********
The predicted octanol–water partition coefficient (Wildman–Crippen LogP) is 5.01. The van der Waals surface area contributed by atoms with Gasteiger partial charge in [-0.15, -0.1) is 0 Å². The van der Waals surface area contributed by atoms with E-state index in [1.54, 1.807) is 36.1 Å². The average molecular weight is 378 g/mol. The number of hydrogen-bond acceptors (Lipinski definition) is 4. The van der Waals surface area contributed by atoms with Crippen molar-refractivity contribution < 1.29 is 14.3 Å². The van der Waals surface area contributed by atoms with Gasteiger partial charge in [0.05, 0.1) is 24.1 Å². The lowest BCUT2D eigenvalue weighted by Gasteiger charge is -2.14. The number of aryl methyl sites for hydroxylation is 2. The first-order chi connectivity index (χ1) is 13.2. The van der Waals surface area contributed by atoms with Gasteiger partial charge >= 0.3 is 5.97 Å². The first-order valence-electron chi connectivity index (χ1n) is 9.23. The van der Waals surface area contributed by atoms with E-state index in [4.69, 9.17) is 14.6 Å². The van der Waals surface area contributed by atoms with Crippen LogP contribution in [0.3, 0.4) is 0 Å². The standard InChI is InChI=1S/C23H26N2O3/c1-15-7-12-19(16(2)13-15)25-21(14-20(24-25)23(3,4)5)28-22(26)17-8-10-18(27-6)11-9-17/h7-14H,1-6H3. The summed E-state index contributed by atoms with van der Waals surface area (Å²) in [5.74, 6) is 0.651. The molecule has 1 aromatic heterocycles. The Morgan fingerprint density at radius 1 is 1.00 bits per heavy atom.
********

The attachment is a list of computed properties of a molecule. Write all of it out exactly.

The predicted octanol–water partition coefficient (Wildman–Crippen LogP) is 5.01. The van der Waals surface area contributed by atoms with Gasteiger partial charge in [-0.15, -0.1) is 0 Å². The van der Waals surface area contributed by atoms with E-state index in [1.54, 1.807) is 36.1 Å². The average molecular weight is 378 g/mol. The number of hydrogen-bond acceptors (Lipinski definition) is 4. The van der Waals surface area contributed by atoms with Crippen molar-refractivity contribution < 1.29 is 14.3 Å². The van der Waals surface area contributed by atoms with Gasteiger partial charge in [0.05, 0.1) is 24.1 Å². The lowest BCUT2D eigenvalue weighted by Gasteiger charge is -2.14. The number of aryl methyl sites for hydroxylation is 2. The first-order chi connectivity index (χ1) is 13.2. The van der Waals surface area contributed by atoms with Gasteiger partial charge >= 0.3 is 5.97 Å². The first-order valence-electron chi connectivity index (χ1n) is 9.23. The van der Waals surface area contributed by atoms with E-state index in [4.69, 9.17) is 14.6 Å². The van der Waals surface area contributed by atoms with Crippen LogP contribution in [0.3, 0.4) is 0 Å². The standard InChI is InChI=1S/C23H26N2O3/c1-15-7-12-19(16(2)13-15)25-21(14-20(24-25)23(3,4)5)28-22(26)17-8-10-18(27-6)11-9-17/h7-14H,1-6H3. The summed E-state index contributed by atoms with van der Waals surface area (Å²) in [5.74, 6) is 0.651. The molecule has 1 aromatic heterocycles. The Morgan fingerprint density at radius 1 is 1.00 bits per heavy atom.